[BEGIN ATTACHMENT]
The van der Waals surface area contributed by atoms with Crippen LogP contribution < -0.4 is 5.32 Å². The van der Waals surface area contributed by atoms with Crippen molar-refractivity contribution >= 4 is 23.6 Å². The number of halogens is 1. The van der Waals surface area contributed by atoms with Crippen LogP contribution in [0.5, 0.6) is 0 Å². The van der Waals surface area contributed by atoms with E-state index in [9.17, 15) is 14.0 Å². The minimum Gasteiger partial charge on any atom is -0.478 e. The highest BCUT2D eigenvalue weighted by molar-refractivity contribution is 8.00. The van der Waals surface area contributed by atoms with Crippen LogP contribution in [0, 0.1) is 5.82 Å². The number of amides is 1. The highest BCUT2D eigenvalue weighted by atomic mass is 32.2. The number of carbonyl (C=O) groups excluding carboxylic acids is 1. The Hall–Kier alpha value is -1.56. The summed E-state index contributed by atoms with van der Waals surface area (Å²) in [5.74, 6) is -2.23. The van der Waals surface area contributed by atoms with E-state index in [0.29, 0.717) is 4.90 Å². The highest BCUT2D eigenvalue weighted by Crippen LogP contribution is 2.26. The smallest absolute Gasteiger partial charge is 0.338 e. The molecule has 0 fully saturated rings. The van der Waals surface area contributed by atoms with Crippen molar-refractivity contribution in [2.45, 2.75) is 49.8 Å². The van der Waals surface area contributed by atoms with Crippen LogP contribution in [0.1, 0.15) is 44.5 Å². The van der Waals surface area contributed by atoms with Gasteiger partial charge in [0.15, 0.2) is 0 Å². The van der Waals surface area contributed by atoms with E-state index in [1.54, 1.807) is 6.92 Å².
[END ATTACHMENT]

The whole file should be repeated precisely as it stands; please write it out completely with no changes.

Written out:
The van der Waals surface area contributed by atoms with Crippen LogP contribution < -0.4 is 5.32 Å². The van der Waals surface area contributed by atoms with Crippen molar-refractivity contribution >= 4 is 23.6 Å². The number of halogens is 1. The van der Waals surface area contributed by atoms with Crippen LogP contribution in [0.5, 0.6) is 0 Å². The van der Waals surface area contributed by atoms with E-state index in [9.17, 15) is 14.0 Å². The minimum Gasteiger partial charge on any atom is -0.478 e. The highest BCUT2D eigenvalue weighted by molar-refractivity contribution is 8.00. The van der Waals surface area contributed by atoms with Crippen LogP contribution in [0, 0.1) is 5.82 Å². The number of amides is 1. The highest BCUT2D eigenvalue weighted by atomic mass is 32.2. The number of carbonyl (C=O) groups excluding carboxylic acids is 1. The Hall–Kier alpha value is -1.56. The summed E-state index contributed by atoms with van der Waals surface area (Å²) in [5.74, 6) is -2.23. The van der Waals surface area contributed by atoms with E-state index in [0.29, 0.717) is 4.90 Å². The highest BCUT2D eigenvalue weighted by Crippen LogP contribution is 2.26. The smallest absolute Gasteiger partial charge is 0.338 e. The molecule has 0 fully saturated rings. The van der Waals surface area contributed by atoms with Crippen molar-refractivity contribution in [2.45, 2.75) is 49.8 Å². The van der Waals surface area contributed by atoms with Crippen LogP contribution in [0.1, 0.15) is 44.5 Å². The van der Waals surface area contributed by atoms with Gasteiger partial charge in [0.15, 0.2) is 0 Å². The van der Waals surface area contributed by atoms with E-state index in [1.54, 1.807) is 6.92 Å².